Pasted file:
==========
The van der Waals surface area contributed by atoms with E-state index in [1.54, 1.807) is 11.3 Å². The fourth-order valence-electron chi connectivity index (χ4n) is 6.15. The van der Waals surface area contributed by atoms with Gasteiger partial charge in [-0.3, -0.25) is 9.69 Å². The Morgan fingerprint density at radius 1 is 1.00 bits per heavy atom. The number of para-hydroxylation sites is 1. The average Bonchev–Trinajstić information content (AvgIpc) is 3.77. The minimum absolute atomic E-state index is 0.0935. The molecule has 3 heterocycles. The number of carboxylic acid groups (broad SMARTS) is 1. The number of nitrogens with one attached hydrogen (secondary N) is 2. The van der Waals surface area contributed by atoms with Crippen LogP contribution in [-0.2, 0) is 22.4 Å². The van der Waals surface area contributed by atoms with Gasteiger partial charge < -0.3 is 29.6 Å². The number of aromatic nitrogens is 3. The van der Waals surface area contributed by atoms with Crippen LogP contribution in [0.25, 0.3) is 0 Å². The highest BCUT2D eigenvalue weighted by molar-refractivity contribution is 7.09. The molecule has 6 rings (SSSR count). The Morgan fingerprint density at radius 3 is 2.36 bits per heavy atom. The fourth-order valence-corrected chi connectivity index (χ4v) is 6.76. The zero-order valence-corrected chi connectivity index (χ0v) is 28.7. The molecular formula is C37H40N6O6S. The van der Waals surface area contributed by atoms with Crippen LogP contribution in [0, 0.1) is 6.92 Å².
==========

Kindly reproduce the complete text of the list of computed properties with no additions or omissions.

The van der Waals surface area contributed by atoms with E-state index in [1.54, 1.807) is 11.3 Å². The fourth-order valence-electron chi connectivity index (χ4n) is 6.15. The van der Waals surface area contributed by atoms with Gasteiger partial charge in [-0.3, -0.25) is 9.69 Å². The Morgan fingerprint density at radius 1 is 1.00 bits per heavy atom. The number of para-hydroxylation sites is 1. The average Bonchev–Trinajstić information content (AvgIpc) is 3.77. The minimum absolute atomic E-state index is 0.0935. The molecule has 3 heterocycles. The number of carboxylic acid groups (broad SMARTS) is 1. The number of nitrogens with one attached hydrogen (secondary N) is 2. The van der Waals surface area contributed by atoms with Crippen LogP contribution in [-0.2, 0) is 22.4 Å². The van der Waals surface area contributed by atoms with Gasteiger partial charge < -0.3 is 29.6 Å². The number of aromatic nitrogens is 3. The van der Waals surface area contributed by atoms with Crippen LogP contribution in [0.25, 0.3) is 0 Å². The highest BCUT2D eigenvalue weighted by molar-refractivity contribution is 7.09. The molecule has 6 rings (SSSR count). The Morgan fingerprint density at radius 3 is 2.36 bits per heavy atom. The fourth-order valence-corrected chi connectivity index (χ4v) is 6.76. The zero-order valence-corrected chi connectivity index (χ0v) is 28.7. The molecular formula is C37H40N6O6S. The van der Waals surface area contributed by atoms with Crippen LogP contribution in [0, 0.1) is 6.92 Å².